Archives

  • 2018-07
  • 2018-10
  • 2018-11
  • 2019-04
  • 2019-05
  • 2019-06
  • 2019-07
  • 2019-08
  • 2019-09
  • 2019-10
  • 2019-11
  • 2019-12
  • 2020-01
  • 2020-02
  • 2020-03
  • 2020-04
  • 2020-05
  • 2020-06
  • 2020-07
  • 2020-08
  • 2020-09
  • 2020-10
  • 2020-11
  • 2020-12
  • 2021-01
  • 2021-02
  • 2021-03
  • 2021-04
  • 2021-05
  • 2021-06
  • 2021-07
  • 2021-08
  • 2021-09
  • 2021-10
  • 2021-11
  • 2021-12
  • 2022-01
  • 2022-02
  • 2022-03
  • 2022-04
  • 2022-05
  • 2022-06
  • 2022-07
  • 2022-08
  • 2022-09
  • 2022-10
  • 2022-11
  • 2022-12
  • 2023-01
  • 2023-02
  • 2023-03
  • 2023-04
  • 2023-05
  • 2023-06
  • 2023-07
  • 2023-08
  • 2023-09
  • 2023-10
  • 2023-11
  • 2023-12
  • 2024-01
  • 2024-02
  • 2024-03
  • 2024-04
  • rociletinib Recently biosensors based on enzyme

    2024-02-23

    Recently, biosensors based on enzyme-mimicking organic-inorganic hybrid nanomaterials such as protein or DNA-Cu nanoflowers (Batule et al., 2015, Park et al., 2017), Fe-aminoclay (Lee et al., 2013), and MOFs (Ai et al., 2013, Dong et al., 2015, Feng et al., 2012, Liu et al., 2013, Qin et al., 2013, Zhang et al., 2014) have been successfully exploited. Among these, MOFs have emerged as a new class of crystalline hybrid porous materials by taking advantages of their intriguing structural properties such as high specific surface area, tunable pore size distribution, coordinatively unsaturated metal sites (CUS) in the skeleton, and practically limitless choice of metals and organic ligands affording an essentially infinite number of possible combinations. These fascinating features led them to be widely used in many fields, such as gas storage (Llewellyn et al., 2008, Murray et al., 2009), gas rociletinib (Li et al., 2012, Wuttke et al., 2012), catalysis (Horcajada et al., 2007, Lee et al., 2009, Valekar et al., 2016), and sensing (Desai et al., 2015, Kumar et al., 2015, Meilikhov et al., 2013, Nagarkar et al., 2013). Besides their aforementioned unique properties, MOFs provide great potential for the further functionalization of their structures. According to the literature, post synthetic modification (PSM, where one can do the modification in original MOF structure after its synthesis) is considered as the most common method to achieve the desired functionality in MOFs, subsequently, anticipated chemical and physical property can be imparted (Tanabe and Cohen, 2011). Therefore, a large number of functional MOFs have been prepared using the PSM and successfully utilized to improve their performance in catalysis (Banerjee et al., 2009, Hwang et al., 2008, Kasinathan et al., 2011) and gas storage (Dinca et al., 2007, Wang and Cohen, 2009). However, functionalized MOFs containing redox-active metal centers have rarely been used as peroxidase mimics mainly due to their hydrothermal and chemical instability (Larsen et al., 2011, Qin et al., 2013). The previous reported MOF biosensors are simply used either as synthesized Fe based MOFs such as MIL-53, MIL-68, MIL-88-NH2, MIL-100, and MIL-101, or Hemin@MIL-101(Al)-NH2 composite for peroxidase mimics (Ai et al., 2013, Dong et al., 2015, Feng et al., 2012, Liu et al., 2013, Qin et al., 2013, Zhang et al., 2014). However, these studies did not utilize one of the most promising approaches of functionalizing MOF on CUS with desired functionality. In this work, we took this opportunity for the first time and functionalized MIL-100(Fe) by grafting various aliphatic diamines on its CUS. The performance of functionalized MIL-100(Fe) for peroxidase mimic activity enhanced significantly compared to its pristine form presumably due to the synergetic effect of the enhanced negative potential and precisely controlled molecular size of the grafted diamines. Based on this enhanced peroxidase-like activity, we developed a simple and effective fluorescent method for the quantitative determination of choline and acetylcholine. These two biomolecules serve as important regulators in many biological processes including nutrition and neurotransmission, however until now, their detection methods have been suffered from many limitations such as low sensitivity, unstable signal, and complex experimental steps (Chen et al., 2011). Thus, there is a significant incentive to develop sensitive, reliable, and convenient assay of choline and acetylcholine. Herein, we used amine-functionalized MOFs coupled with enzymes specific for choline and acetylcholine for the successful detection of choline and acetylcholine even present in spiked samples of milk and serum, respectively.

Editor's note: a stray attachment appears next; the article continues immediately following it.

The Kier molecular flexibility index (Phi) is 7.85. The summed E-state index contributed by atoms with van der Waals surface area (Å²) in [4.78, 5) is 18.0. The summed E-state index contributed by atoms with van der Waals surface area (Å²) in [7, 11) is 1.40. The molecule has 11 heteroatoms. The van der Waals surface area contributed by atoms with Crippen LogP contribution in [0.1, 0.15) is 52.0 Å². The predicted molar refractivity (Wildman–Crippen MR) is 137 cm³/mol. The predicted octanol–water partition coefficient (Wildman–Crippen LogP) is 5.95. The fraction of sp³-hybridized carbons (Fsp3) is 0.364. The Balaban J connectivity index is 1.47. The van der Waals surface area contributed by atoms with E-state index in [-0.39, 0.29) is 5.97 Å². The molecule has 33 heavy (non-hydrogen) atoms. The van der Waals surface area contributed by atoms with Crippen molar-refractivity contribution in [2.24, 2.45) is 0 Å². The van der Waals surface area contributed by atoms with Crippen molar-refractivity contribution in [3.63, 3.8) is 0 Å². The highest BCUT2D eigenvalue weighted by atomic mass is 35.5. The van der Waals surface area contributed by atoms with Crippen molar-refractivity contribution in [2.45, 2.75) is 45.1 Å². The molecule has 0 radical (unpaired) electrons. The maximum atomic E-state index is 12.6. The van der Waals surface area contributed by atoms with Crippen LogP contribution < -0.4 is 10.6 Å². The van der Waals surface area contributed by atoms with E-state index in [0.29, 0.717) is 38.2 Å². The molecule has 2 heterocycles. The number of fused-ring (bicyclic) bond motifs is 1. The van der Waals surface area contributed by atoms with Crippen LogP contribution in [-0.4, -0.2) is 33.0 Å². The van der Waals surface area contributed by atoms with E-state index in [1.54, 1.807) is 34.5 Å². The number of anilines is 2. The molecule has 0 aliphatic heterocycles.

Experimental section
    Results and discussion
    Conclusions In this study, we successfully synthesized various diamine-grafted MIL-100(Fe) and for the first time systematically investigated their peroxidase-like activity. The characterization data of the amine-grafted MIL-100(Fe) were well correlated with their peroxidase-mimicking activity and it was suggested that the improved catalytic activity was due to the enhanced negative potential of the amine-grafted MIL-100(Fe) and controlled size of the grafted diamine, which helped to bring the substrate in close proximity with the active Fe(III) centers present on the MOF surface. However, the detection mechanism underlying these effects remains to be determined. We further utilized the highly enhanced peroxidase activity of the amine-grafted MIL-100(Fe) to develop a simple fluorescent assay to detect choline and acetylcholine with significantly low detection limits (0.027 and 0.036┬ÁM respectively). The present work encouraging the further investigations in post-synthetic functionalization of MOFs to design new functional nanomaterials as enzymatic mimetics capable of detecting biomolecules.